Our final morning at Death Valley National Park dawned with the sun pushing away the shadows from this vast place. It was Tuesday morning, February 28, and we’d have to start back to San Diego by noon at the latest. The following afternoon, Sean and I would fly home to Chicago.
The previous night as we found our campsite, everything was a rich black. In the morning as we looked out of our tents into the sunrise, we found the foothills of the Cottonwood mountains, where our camp was nestled, gloriously lit up. As were the quickly departing clouds. Although other parts of the valley had felt the drop of rain overnight, our tiny corner of it hadn’t.
Mosaic Canyon follows a fault almost two miles into Tucki Mountain. Actually, the canyon continues farther into the mountain, but at 1.8 miles, an insurmountable fifty-foot dry fall marks the end of a really great hike. Mosaic Canyon is a testament to the power of water written in beautiful stone.
Andrew, Sean, and I arrived at the parking area for Mosaic Canyon at about a quarter to four on February 27. We had traveled some eighty miles from our campsite on Harry Wade Road far near the southern end of Death Valley. Now in the foothills of Tucki Mountain above Stovepipe Wells, we were ready for our final adventure of our final full day in Death Valley National Park.
Badwater Basin in Death Valley is 282 feet below sea level, making it the lowest point on North America and among the lowest on the planet. The basin is covered in a crust of salt, ninety-five percent of which is table salt (sodium chloride). With nowhere lower to go, the Amargosa River ends its one-hundred eighty-five-mile journey here. Runoff from the eastern side of the Panamint Range and the western side of the Amargosa Range also ends up here. Once, Death Valley was filled by Lake Manley, eighty miles long and six-hundred feet deep. But the lake slowly dried up after the last Ice Age, leaving a bed of salt replenished by salts and minerals carried by water trapped here before evaporating.
After our twilight drive down Death Valley the previous evening, we were ready to spend Monday, February 27 making our way slowly back up the valley to the vicinity of Stovepipe Wells. The plan for the day was to take our time exploring some canyons and visiting Badwater Basin. We’d walked down to the Amargosa River after breakfast. Now, having struck our camp along Harry Wade Road, Sean, Andrew, and I were back in the Jeep headed to Room Canyon not far to the north.
Room Canyon, hidden in the foothills of the Black Mountains south of Mormon Point, features sheer reddish walls opening to a large room (for which the canyon is named) beneath a dry fall. The room is a 1.3-mile hike from Badwater Road. Side canyons add some distance, making exploring Room Canyon a 3.6-mile total out-and-back hike from the road.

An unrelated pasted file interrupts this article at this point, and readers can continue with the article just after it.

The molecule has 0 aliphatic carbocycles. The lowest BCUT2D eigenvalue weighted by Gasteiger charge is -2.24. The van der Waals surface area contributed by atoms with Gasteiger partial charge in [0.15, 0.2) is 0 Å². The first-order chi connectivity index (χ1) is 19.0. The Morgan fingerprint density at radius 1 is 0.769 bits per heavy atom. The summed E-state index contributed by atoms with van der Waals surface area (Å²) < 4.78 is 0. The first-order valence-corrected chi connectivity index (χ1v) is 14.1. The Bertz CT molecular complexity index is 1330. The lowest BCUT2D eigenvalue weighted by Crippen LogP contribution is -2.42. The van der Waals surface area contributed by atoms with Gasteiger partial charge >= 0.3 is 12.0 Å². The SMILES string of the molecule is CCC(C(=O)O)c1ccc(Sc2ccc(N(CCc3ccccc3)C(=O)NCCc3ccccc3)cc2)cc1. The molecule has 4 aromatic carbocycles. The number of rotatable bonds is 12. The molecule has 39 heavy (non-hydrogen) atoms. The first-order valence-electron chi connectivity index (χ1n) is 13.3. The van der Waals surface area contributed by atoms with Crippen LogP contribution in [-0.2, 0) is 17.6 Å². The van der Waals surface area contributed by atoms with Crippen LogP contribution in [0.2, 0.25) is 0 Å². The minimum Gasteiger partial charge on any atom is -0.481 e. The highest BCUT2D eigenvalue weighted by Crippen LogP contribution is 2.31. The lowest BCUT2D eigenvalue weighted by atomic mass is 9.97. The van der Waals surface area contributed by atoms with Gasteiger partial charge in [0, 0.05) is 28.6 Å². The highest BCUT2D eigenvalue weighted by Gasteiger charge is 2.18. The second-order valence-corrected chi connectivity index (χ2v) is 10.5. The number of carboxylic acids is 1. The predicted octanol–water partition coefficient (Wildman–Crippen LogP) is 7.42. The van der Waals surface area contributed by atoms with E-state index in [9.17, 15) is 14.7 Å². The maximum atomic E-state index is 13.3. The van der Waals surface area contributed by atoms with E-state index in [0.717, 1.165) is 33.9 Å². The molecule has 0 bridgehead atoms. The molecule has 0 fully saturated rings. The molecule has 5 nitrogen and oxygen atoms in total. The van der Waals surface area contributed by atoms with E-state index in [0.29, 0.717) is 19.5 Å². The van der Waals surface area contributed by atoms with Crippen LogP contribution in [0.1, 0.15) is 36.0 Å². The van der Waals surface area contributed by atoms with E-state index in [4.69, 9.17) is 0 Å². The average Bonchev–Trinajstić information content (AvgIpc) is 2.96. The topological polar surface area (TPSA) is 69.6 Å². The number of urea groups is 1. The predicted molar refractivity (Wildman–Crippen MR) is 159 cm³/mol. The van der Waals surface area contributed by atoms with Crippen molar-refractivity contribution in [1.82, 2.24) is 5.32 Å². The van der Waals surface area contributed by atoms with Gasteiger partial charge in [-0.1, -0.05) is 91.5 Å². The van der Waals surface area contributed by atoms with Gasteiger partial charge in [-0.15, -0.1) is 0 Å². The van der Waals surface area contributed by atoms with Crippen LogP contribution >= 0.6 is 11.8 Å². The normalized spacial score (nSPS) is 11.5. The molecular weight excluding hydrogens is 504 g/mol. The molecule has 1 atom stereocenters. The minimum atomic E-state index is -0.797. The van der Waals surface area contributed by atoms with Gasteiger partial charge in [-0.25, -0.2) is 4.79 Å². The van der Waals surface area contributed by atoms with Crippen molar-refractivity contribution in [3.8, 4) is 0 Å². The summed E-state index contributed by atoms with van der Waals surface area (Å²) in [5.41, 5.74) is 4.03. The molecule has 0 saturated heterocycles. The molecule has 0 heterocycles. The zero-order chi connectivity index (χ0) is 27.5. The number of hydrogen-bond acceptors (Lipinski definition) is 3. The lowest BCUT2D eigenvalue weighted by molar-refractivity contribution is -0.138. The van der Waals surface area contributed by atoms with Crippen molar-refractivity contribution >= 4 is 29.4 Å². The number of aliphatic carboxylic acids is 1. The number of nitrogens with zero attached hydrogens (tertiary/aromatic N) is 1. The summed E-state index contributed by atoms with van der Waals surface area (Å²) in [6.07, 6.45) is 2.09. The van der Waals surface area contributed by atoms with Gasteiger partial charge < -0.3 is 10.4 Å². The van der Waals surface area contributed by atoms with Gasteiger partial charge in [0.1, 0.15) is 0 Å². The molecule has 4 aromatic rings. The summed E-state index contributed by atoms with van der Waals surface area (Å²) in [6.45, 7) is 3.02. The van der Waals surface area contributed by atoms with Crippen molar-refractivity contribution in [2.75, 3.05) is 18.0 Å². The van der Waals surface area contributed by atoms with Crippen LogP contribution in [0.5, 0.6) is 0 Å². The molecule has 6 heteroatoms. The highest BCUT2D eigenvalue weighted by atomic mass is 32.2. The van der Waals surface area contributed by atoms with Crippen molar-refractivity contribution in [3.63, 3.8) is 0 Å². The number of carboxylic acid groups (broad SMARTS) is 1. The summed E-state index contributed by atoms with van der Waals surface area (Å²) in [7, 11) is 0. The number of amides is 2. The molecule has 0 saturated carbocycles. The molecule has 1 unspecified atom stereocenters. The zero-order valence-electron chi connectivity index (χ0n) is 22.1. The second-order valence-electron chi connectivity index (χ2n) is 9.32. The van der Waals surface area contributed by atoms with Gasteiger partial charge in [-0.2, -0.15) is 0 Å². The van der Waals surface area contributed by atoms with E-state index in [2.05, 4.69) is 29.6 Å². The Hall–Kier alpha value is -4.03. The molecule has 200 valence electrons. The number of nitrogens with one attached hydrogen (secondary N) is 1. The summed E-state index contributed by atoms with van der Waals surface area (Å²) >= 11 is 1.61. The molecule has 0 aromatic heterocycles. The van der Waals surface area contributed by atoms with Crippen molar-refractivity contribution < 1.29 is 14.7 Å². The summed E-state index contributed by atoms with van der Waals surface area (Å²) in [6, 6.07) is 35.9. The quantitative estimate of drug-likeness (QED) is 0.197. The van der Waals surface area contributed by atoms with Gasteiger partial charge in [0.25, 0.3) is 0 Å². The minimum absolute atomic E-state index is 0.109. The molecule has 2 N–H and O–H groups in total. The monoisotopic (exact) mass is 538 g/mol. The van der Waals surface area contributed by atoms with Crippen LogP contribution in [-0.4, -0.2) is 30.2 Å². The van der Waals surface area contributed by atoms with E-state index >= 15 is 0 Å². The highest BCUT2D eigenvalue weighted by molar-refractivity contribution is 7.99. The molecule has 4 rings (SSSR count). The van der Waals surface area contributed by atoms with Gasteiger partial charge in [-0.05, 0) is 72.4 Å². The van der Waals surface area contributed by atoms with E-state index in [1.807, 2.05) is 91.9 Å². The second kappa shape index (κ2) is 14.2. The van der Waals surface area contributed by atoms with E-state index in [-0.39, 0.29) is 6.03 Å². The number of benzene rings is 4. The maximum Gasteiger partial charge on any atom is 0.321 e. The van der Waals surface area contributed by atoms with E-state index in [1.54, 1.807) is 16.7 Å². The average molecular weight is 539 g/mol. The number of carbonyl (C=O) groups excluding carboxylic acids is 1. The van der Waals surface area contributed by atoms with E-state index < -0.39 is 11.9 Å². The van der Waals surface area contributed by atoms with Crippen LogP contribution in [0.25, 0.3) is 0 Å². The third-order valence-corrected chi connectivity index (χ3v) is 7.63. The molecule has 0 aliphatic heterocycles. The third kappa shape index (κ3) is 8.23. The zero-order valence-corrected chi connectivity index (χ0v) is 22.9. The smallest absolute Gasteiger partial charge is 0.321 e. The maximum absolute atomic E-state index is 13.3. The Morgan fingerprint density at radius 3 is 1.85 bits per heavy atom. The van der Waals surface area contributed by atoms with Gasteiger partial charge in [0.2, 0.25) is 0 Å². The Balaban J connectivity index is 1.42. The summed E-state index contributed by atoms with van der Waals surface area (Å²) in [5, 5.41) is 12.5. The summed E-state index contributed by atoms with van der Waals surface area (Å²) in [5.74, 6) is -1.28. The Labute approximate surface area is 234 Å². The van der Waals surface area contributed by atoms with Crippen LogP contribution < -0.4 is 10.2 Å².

By 5pm on Sunday, February 26, Sean, Andrew, and I were back in the Jeep and driving south through the northern part of Death Valley. The task at hand: finding a place to rest our heads for the night. The immensity of Death Valley was more apparent for us on this drive than it had been throughout the rest of our time in the Park. It was fifty-seven miles from Ubehebe Crater to the Park Headquarters at Furnace Creek. And our intention was to continue south well beyond Furnace Creek.
After saying goodbye to the Racetrack on Sunday, February 26, Andrew, Sean, and I climbed into the Jeep for the return drive to our campsite in Hidden Valley. After breakfast, we’d make the drive all the way back to central Death Valley, with a stopover at the Ubehebe Crater complex of maar, or steam, volcanoes.
So here’s the thing about North America: we haven’t been here that long. We really haven’t. Likely Native Americans have been here longer than history and science have traditionally thought. The thirteen-thousand-year-old bones found at Channel Islands National Park hint at that. But in particular, we who descend from peoples who didn’t cross the Bering Land Bridge have been on this continent hardly any time at all. And so there are still mysteries here. There are still things we don’t understand about how this place we call home works. How just the right barometric pressure and just the right wind velocity and just the right thin skein of ice or frost on just a flat enough surface like a dried lake can cause solid rock to skid across the land and leave a trail like a snail, a long footprint like a snake that twists and spirals and doubles back on itself. Because there are mysteries left on this continent.
And one of those mysteries is Racetrack Playa in Death Valley National Park, a mysterious that place exists in 2017 is a testament to the legacy of a century and a half of conservation in North America. And so we went, three Catholic boys as if to church, on the morning of Sunday, February 26, to a place full of magic.